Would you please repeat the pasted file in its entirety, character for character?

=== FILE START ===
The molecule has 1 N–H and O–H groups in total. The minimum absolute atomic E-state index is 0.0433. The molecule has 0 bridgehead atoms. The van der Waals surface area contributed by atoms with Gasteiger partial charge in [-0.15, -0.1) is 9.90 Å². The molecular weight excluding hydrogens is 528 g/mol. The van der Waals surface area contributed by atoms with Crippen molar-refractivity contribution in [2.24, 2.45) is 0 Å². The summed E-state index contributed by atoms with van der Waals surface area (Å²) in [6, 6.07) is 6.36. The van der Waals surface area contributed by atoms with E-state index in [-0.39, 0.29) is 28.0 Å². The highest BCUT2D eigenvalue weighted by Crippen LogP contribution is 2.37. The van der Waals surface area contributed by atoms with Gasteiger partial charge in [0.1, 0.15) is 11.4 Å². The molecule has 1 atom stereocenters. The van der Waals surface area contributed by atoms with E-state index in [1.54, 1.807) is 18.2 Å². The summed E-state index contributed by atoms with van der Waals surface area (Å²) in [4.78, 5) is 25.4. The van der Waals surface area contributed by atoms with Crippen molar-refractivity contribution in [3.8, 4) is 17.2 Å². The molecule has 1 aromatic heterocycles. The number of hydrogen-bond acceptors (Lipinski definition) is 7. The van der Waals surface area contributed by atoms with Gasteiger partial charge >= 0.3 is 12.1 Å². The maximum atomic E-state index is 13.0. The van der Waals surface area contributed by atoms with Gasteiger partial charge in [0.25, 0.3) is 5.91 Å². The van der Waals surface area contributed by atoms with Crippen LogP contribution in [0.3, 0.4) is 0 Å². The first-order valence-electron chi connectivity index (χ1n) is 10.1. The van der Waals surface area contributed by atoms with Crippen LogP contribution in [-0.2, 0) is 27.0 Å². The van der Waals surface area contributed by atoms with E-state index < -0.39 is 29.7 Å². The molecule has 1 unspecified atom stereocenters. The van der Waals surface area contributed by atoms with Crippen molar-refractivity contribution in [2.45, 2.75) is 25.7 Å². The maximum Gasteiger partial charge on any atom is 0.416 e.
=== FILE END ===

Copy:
The molecule has 1 N–H and O–H groups in total. The minimum absolute atomic E-state index is 0.0433. The molecule has 0 bridgehead atoms. The van der Waals surface area contributed by atoms with Gasteiger partial charge in [-0.15, -0.1) is 9.90 Å². The molecular weight excluding hydrogens is 528 g/mol. The van der Waals surface area contributed by atoms with Crippen molar-refractivity contribution in [2.24, 2.45) is 0 Å². The summed E-state index contributed by atoms with van der Waals surface area (Å²) in [6, 6.07) is 6.36. The van der Waals surface area contributed by atoms with E-state index in [-0.39, 0.29) is 28.0 Å². The highest BCUT2D eigenvalue weighted by Crippen LogP contribution is 2.37. The van der Waals surface area contributed by atoms with Gasteiger partial charge in [0.1, 0.15) is 11.4 Å². The molecule has 1 atom stereocenters. The van der Waals surface area contributed by atoms with E-state index in [1.54, 1.807) is 18.2 Å². The summed E-state index contributed by atoms with van der Waals surface area (Å²) in [4.78, 5) is 25.4. The van der Waals surface area contributed by atoms with Crippen molar-refractivity contribution in [3.8, 4) is 17.2 Å². The molecule has 1 aromatic heterocycles. The number of hydrogen-bond acceptors (Lipinski definition) is 7. The van der Waals surface area contributed by atoms with Gasteiger partial charge >= 0.3 is 12.1 Å². The maximum atomic E-state index is 13.0. The van der Waals surface area contributed by atoms with Gasteiger partial charge in [0.25, 0.3) is 5.91 Å². The van der Waals surface area contributed by atoms with Crippen LogP contribution in [0.3, 0.4) is 0 Å². The first-order valence-electron chi connectivity index (χ1n) is 10.1. The van der Waals surface area contributed by atoms with Crippen LogP contribution in [-0.2, 0) is 27.0 Å². The van der Waals surface area contributed by atoms with E-state index < -0.39 is 29.7 Å². The molecule has 1 unspecified atom stereocenters. The van der Waals surface area contributed by atoms with Crippen molar-refractivity contribution in [2.45, 2.75) is 25.7 Å². The maximum Gasteiger partial charge on any atom is 0.416 e.